**EDIT**
*batters the wall with head* neop, we try to give hints and partial solutions to help in the right direction, without giving an outright full code solution. The philosophy is, give a person a fish and you feed them for a day.. teach them to fish, and feed them for life.

6. Hey, if they don't want to learn it fine.

7. Actually so far I'd have to say the OP is doing a good job. Granted the request for code is a little much but they at least stated the question / problem clearly. If they had kept on their current course I'm sure we could have guided them into a proper solution.

Hey, if they don't want to learn it fine.
If you insist on that attitude I suggest you leave.

8. Thank you very much for your help. I think I understand it now.

Are you not allowed to ask people to show you how to do something on these forums? I am sorry if I broke the rules by asking. However, I am terrible at "picking up" on sublime suggestions and hints. I am a slow person, and you have to show me something STEP BY STEP in EXCRUCIATING DETAIL before it can stick to my dense head. Also, I suck at math. I haven't taken calculus yet, so I didn't know exactly how that whole "1, 2 ,3 ... n" thing worked. And in my programming class..if you ask for help, you can't get a simple answer. Instead, he goes up to the board, and spends 15 minutes talking about stuff. I get lost easy. So, I turn to forums. If I'm not supposed to ask for help on here, then please tell me.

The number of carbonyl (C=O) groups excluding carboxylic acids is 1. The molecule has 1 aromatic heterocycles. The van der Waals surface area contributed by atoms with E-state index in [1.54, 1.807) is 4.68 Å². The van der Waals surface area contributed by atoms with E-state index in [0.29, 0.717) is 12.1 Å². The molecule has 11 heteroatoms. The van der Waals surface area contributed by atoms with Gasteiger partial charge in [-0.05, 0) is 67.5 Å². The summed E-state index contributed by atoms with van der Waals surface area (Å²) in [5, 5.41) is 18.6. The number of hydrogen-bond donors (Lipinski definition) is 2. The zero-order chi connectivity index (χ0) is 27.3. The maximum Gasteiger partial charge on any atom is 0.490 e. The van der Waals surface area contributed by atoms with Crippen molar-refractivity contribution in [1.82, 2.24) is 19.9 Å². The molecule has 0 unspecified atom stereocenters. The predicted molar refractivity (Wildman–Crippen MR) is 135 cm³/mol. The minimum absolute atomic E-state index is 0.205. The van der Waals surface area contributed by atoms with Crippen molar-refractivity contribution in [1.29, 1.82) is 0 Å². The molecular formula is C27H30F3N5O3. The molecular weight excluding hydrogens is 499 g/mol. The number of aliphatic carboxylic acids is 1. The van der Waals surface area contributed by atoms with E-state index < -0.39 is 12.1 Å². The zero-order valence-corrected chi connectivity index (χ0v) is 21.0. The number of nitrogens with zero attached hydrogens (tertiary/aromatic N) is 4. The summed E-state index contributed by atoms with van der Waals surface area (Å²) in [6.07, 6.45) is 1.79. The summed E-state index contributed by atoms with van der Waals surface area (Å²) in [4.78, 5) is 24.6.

Thank you very much for your assistance, I am appreciative.

9. Originally Posted by phosphorousgobu
Are you not allowed to ask people to show you how to do something on these forums?
Asking for examples doesn't seem to be bad. I think it's if someone came on and said "do my homework for me" that things get ugly.

10. >>Are you not allowed to ask people to show you how to do something on these forums?
That's what these forums are here for We just don't like when people ask someone to do all their homework for them.. but it's fine, as long as you show that you've done some work and some thinking yourself, which in this case you have. So, no, you haven't broken any rules

It's neop that we're complaining against, because he/she decided to simply write the whole code for it, without explaining anything.

11. ## Lookee here...

Code:
```#include <cmath>
#include <iostream>

int main()

{
double sum = 0;
int n;
std::cout << "Enter value for n: \n";
std::cin >> n;
for(int i = 0; i <=n; i++)
sum += 1 / pow(2,n);
std::cout << "Answer is " << sum << "\n";
return (0);
}```
If I execute this (in Visual Studio 6.0) and enter "2" as my n value, I get a return of "0.75". Is this correct?

I'm still not sure what the heck I'm doing. From what I gleaned from the problem, you are starting off with 1. You keep dividing the variables by two until you reach n, which is actually 1/2^n. Let's look at what I just did. If I enter "2" as my n variable, what theoretically happens? Is it...
1 + 1/2 + 1/2^n ?
Since I put "2" as my n, I am understanding that it will go from the beginning up to where 2^2 (or 4) would be
1 + 1/2 + 1/4 = 1.75 (on a graphing calc).

There are either 1 of two things wrong...1). I don't understand what I'm doing and this is why I don't get the results, or 2). The code simply needs to be tweaked.

Thank you all very much for your patience and help.

12. Code:
```	for(int i = 0; i <=n; i++)
sum += 1 / pow(2,n);```
should be
Code:
```	for(int i = 0; i <=n; i++)
sum += 1 / pow(2,i);```